PaaS providers

PaaS or platform as a service is another alternative. With this option, organizations own their application (in this case, Drupal) and data but none of the infrastructure. The technology their application needs to scale and perform is built-in and fully managed. PaaS are typically billed as part of a subscription (yearly, monthly, or otherwise) and are consumption-based, meaning organizations pay for what they need. Sometimes support for the platform and even the application is included. With a PaaS provider, businesses also often get access to optimizations for their application as well as additional tools and features that provide value for their projects.

SaaS providers

SaaS or software as a service rounds out the options. This hosting alternative uses the cloud to store organizations’ apps and related files to the provider’s server, so customers can access companies’ software through the Internet. Organizations avoid managing the infrastructure requirements of hosting the software in-house, and when it needs updating, the upgrades can be conducted in a cloud environment. 

While there are benefits to each of the models above, a Drupal hosting PaaS option definitely offers the most bang for the buck, especially if organizations hope to reduce maintenance, eliminate runaway costs, and accelerate their time to market with new Drupal applications.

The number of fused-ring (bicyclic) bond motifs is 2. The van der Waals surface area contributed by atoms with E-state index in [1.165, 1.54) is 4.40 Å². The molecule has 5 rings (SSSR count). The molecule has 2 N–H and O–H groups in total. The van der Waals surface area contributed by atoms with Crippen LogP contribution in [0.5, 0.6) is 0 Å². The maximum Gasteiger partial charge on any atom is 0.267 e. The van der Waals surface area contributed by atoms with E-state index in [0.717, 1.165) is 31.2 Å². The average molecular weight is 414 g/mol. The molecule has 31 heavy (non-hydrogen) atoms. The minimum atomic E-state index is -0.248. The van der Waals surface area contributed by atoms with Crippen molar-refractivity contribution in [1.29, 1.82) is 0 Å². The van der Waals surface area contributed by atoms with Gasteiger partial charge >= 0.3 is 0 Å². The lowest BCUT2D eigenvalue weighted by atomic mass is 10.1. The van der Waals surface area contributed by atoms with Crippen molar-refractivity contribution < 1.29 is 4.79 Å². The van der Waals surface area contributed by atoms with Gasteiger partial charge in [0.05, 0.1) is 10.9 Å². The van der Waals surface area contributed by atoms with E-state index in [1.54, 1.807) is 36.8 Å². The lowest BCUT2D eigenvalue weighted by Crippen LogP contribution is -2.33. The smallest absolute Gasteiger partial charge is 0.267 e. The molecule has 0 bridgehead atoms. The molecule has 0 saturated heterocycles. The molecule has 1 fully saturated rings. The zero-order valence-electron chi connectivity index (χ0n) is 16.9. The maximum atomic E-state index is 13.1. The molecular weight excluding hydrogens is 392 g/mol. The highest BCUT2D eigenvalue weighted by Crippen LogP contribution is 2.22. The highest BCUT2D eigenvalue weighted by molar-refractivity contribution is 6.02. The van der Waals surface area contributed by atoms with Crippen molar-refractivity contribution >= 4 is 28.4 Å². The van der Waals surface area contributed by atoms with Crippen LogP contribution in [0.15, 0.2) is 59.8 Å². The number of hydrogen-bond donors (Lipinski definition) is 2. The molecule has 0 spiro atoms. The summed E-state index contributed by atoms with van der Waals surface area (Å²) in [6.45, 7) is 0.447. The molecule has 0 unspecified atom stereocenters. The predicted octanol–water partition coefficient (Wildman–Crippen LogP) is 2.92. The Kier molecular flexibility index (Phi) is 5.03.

Web hosting requirements for your Drupal site

Now let’s look at key factors to consider when weighing managed Drupal hosting providers.

Basic Drupal system requirements

This is a must. To run and host a Drupal site or application, a provider needs to fulfill the baseline requirements outlined by the Drupal Association here.

Speed and performance

We mentioned this earlier, but we can’t stress it enough. The speed at which a site or app responds to user queries has serious repercussions. Just a one-second delay in response time can cause a 7% decrease in conversions. In addition, almost 80% of shoppers unhappy with a site’s performance say they’re less likely to purchase from the same site again. Finally, as page-load time climbs from 1 second to 3 seconds, the likelihood that a site visitor will leave rises 32%, according to Think with Google  — and that’s just a few of the damning statistics tied to website load times.

While organizations might be able to offset slow load times via compression or optimization, the platform chosen can make or break a Drupal site’s speed. Businesses should look for certain core requirements when it comes to speed: